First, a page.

Definition of Phoneme

A phoneme is the smallest unit of sound in a word that makes a difference in its pronunciation, as well as its meaning, from another word. For instance, the /s/ in ‘soar’ distinguishes it from /r/ in ‘roar’, as it becomes different from ‘soar’ in pronunciation as well as meaning.

There are a total of 44 phonemes in the English language, which include consonants, short vowels, long vowels, diphthongs, and triphthongs. Phonemes have distinct functions in the English language, such as the /b/, /t/, and /d/ consonant sounds that are missing in some languages. The written representation of a sound is placed in slashes, as in this example where /b/ is placed in slashes on both sides.

Examples of Phoneme in Literature

Example #1: To Kill a Mockingbird (by Harper Lee)

When he was nearly thirteen, my brother Jem got his arm badly broken at the elbow. When it healed, and Jem’s fears of never being able to play football were assuaged, he was seldom self-conscious about his injury. His left arm was somewhat shorter than his right; when he stood or walked, the back of his hand was at right angles to his body, his thumb parallel to his thigh. He couldn’t have cared less, so long as he could pass and punt.”

A few of the letters in this passage have been underlined for understanding. The first three underlined examples of phonemes are the sounds /wh/ /th/ and /j/ respectively.

Example #2: 1984 (by George Orwell)

It was a bright cold day in April, and the clocks were striking thirteen. Winston Smith, his chin nuzzled into his breast in an effort to escape the vile wind, slipped quickly through the glass doors of Victory Mansions, though not quickly enough to prevent a swirl of gritty dust from entering along with him.”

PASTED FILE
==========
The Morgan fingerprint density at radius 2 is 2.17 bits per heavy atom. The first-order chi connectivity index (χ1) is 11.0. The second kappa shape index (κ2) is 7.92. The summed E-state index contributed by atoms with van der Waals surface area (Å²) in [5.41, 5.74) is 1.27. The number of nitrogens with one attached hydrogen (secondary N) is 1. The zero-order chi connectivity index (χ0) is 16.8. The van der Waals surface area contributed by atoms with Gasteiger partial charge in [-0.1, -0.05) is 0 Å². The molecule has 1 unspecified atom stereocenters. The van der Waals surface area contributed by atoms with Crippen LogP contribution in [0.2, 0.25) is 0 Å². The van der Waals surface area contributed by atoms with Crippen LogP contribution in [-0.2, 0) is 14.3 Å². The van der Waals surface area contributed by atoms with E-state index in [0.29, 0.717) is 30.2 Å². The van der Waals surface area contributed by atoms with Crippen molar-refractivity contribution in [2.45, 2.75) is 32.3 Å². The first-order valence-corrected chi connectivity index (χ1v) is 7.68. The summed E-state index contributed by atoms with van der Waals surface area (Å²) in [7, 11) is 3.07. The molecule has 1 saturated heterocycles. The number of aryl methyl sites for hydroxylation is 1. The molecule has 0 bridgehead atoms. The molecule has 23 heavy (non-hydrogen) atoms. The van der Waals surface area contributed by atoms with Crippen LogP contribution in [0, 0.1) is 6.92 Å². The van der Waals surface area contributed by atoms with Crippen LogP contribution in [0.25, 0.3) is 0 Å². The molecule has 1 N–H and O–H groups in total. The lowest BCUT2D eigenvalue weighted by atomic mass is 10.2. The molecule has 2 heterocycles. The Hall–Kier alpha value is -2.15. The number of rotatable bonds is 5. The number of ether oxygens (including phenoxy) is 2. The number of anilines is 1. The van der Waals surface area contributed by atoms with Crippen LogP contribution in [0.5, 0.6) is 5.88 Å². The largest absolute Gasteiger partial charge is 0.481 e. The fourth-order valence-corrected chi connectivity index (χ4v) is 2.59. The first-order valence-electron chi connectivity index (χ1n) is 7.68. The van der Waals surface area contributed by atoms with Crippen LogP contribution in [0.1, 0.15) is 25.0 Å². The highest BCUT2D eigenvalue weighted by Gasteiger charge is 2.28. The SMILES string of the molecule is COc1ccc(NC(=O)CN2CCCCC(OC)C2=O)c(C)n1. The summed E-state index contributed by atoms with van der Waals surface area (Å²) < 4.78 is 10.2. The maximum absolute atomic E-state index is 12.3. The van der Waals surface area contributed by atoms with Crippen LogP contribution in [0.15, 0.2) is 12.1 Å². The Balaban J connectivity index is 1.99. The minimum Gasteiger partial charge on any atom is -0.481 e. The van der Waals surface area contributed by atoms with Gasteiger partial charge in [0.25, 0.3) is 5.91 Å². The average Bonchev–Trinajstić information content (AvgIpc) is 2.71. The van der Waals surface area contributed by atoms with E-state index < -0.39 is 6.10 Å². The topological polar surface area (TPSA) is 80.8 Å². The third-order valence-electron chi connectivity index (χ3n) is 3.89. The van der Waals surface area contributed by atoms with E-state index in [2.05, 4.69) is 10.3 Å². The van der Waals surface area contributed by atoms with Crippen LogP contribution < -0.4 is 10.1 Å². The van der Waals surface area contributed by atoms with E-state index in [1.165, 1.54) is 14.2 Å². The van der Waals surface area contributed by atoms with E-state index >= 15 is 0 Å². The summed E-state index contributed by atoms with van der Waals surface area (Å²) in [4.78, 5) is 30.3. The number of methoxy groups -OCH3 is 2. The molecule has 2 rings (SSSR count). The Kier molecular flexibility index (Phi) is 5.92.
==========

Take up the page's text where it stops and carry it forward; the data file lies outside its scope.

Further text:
The underlined letters are sounds of /i/ /b/ /d/ /s/ /ie/ /w/ /s/ and /v/ respectively. However, two phonemes have used aspirated diphthong sounds /th/ in “Smith” and /th/ in “though.”

Example #3: Great Expectations (by Charles Dickens)

“All this time, I was getting on towards the river; but however fast I went, I couldn’t warm my feet, to which the damp cold seemed riveted, as the iron was riveted to the leg of the man I was running to meet. I knew my way to the Battery, pretty straight, for I had been down there on a Sunday with Joe, and Joe, sitting on an old gun, had told me that when I was ‘prentice to him, regularly bound, we would have such Larks there!”

In this example, different phonemes are highlighted as /g/ i/ /b/ /w/ /m/ /ie/ /d/ /s/ /f/ /h/ /j/ and /l/.

Example #4: Ode to Nightingale (by John Keats)

“My heart aches, and a drowsy numbness pains
My sense, as though of hemlock I had drunk,
Or emptied some dull opiate to the drains
One minute past, and Lethe-wards had sunk:
‘Tis not through envy of thy happy lot,
But being too happy in thine happiness,—
That thou, light-winged Dryad of the trees
In some melodious plot
Of beechen green, and shadows numberless,
Singest of summer in full-throated ease.”

In this stanza, Keats has used mostly diphthongs, including sounds like /ow/ /ou/ /ia/ /oo/ and /sh/. All of them are giving distinct sounds of their respective phonemes.

Example #5: Tyger Tyger (by Charles Dickens)

“Tyger Tyger, burning bright,
In the forests of the night;
What immortal hand or eye,
Could frame thy fearful symmetry?”

This example also has used short vowels, long vowels, consonants and diphthongs. The first word contains six phonemes or sounds as /b/ /u/ /r/ /n/ /i/ /n/ /g/. The last word “fearful” contains six sounds /f/ /ea/ /r/ /f/ /u/ and /l/, where the second sound is a diphthong.

Function of Phoneme

Phonemes carry distinct sounds that differentiate one word from another. Counting them could be challenging, for sounds are made of different ways and variations. Through phonemes, readers learn pronouncing words correctly and comprehending their meanings. Phonemes are an integral part of reading and listening, specifically in poetry, where they are very important to understand, meter which is solely based on stress patters and phonemes. That is the reason that poets stress upon each phoneme to understand poetry, for it is a sure way to understand a word by pronouncing it loudly.